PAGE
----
Athletic Training Education Program To achieve a degree in Athletic Training, there are many tasks and skills to be learned. The Education Council under the National Athletic Training Association put together an education program filled with a set of guidelines of what has to be taught to graduate with a degree in Athletic Training. Before you can learn and understand Athletic Training, you must know the Anatomy and Physiology of the human body. This includes bones, muscles, levels of organization, tissue levels, systems of the body, skeletal structure, articulations, integrative functions, sensory function, blood, and embryology (Martini, 2001). Besides Anatomy and Physiology, the methods of taping is also extremely critical to this career.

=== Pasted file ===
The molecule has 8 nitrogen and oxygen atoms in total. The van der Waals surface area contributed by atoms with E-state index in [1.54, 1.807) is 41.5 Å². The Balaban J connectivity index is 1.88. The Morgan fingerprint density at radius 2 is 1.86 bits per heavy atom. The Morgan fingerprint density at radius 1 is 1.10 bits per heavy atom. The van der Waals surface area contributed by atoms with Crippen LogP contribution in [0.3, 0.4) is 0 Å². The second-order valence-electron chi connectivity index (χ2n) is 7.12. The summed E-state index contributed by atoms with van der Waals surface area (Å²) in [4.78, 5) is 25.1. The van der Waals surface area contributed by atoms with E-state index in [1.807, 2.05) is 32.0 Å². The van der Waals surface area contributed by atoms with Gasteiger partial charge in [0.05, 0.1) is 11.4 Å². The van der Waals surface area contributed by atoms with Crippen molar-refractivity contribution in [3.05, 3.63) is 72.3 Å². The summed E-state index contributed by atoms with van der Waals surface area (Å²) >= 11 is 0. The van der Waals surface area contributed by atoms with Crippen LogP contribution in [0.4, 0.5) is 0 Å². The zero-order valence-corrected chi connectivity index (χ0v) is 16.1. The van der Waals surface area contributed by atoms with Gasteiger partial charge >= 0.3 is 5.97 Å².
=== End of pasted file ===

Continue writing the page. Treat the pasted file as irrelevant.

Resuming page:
An Athletic Trainer working at the high school level gets to enjoy a variety of sports and with different sports comes different injuries. With football, the injuries an Athletic Trainer has to tend to are often more on the severe end of the scale. It is not uncommon to see a concussion (see Figure 2) or a torn ACL (Anterior Cruciate Ligament in the knee) in a football game compared to a softball game where a concussion or an ACL tear (see Figure 1) is less likely to occur. But in a softball game in comparison to a volleyball game, it is more likely to see a black eye or even just a very painful bruise. The more contact in the sport, the more injuries the Athletic Trainer gets to see and try to